With all government and mission owned hospitals now overcrowded due to population explosion and new diseases plaguing us, these hospitals are overcrowded. In 1987, NEIGRIHMS was established with the motto “Towards Knowledge and Life”, and it has served the motto with dedication and distinction. However, accessibility to NEIGRIHM from different locations is problematic. The Umpling Bridge which was dismantled in 2019 is still incomplete, so people are forced to take the crowded Rynjah-Lapalang-Umpling road. If the government had provided transport services with fixed fares to and from NEIGRIHMS, the poor would have benefited.
Neighboring Assam now has 8 medical colleges. Most of our doctors were graduates of Assam Medical College and served to the best of their abilities. They were not allowed to continue serving in urban areas and civilian hospitals as doctors do today pulling strings. In the past, these physicians had to serve CSPs and remote CSPs. These doctors served with such dedication that when they were transferred, the villagers wept and the chiefs pleaded with DHS not to transfer them.
Coming to the proposed medical school at Shillong, which was considered more than a decade ago, it is sad that politics has also crept into this issue. Jhalupara TB Hospital was first proposed as the site. Later it changed to Greater Shillong but the audience didn’t even raise an eyebrow. The public never spoke when bureaucrats were allocated land by those in power at ridiculous prices during the tenure of the first MDA government led by Dr Donkupar Roy with the current CM, Conrad Sangma as Minister of Finance, approving the project despite public outcry.
Here we see the attitude of this government which has thrown every precaution to the winds to clutter Greater Shillong with two hospitals and medical colleges. The incurable roar of firefighter traffic in Barik affecting the 8 km radius of GPO simply blinded their conscience. They only care about political convenience and the power of money. The public is unhappy and what is worse is that this same government will dominate the 2023 polls as people look at local gains and have no vision for the state.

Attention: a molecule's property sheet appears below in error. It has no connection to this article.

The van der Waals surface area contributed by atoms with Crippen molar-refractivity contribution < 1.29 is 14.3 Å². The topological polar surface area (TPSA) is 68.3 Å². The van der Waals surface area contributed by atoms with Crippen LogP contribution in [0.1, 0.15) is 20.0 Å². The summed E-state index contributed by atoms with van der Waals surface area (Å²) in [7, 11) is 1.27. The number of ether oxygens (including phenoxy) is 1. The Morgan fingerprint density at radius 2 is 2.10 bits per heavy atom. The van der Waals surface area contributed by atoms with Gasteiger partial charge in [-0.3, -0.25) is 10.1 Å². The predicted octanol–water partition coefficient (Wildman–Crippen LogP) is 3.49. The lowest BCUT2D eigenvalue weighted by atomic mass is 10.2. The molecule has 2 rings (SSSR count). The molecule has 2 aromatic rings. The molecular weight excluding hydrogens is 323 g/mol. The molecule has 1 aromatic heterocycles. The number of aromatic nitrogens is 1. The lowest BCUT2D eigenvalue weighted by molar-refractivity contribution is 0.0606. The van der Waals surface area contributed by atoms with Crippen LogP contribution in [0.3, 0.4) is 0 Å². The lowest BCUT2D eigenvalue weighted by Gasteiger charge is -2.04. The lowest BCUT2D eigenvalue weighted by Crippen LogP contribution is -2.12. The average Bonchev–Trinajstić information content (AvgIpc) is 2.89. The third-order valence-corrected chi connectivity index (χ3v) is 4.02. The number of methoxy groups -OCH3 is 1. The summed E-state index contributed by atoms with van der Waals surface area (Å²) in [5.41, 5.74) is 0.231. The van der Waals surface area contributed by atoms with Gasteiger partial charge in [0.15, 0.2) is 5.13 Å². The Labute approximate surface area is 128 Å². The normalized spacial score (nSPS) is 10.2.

We the public have been rendered speechless but demand that Shillong Medical College be made operational as it is Meghalaya’s only achievement since 1972. This is important for students who cannot afford the fees in other out-of-state medical colleges which range from Rs 30,000 to 50,000 per year after passing NEET. It is only in VOISINS that the fees are modest at Rs 1000 per year. Most successful NEET medical students come from privileged backgrounds because they can afford the expensive NEET coaching. These students, when successful, would not contribute to Meghalaya’s health system. They will leave for higher education; pay back the deposit money and then go abroad.
Moreover, it is time to remove the bond because the wealthy after graduating have no difficulty in paying back the bond money and doing their private practice while the PHCs are suffering from the lack of doctors. Now, with new diseases, we need deserving doctors trained from childhood to serve the poor and marginalized.
Unfortunately, as citizens, we have no way to voice our concerns except through the newspapers. In any case, the chief minister and his deputy are too powerful to be asked about political issues such as the re-employment of the retired DGP, amid cries of severe unemployment. If this re-employment policy is not stopped immediately, we will see many retirees and inform people who are struggling to come to the office with a cane.

yours, etc.,

W Passa

By email.

About Michael S. Montanez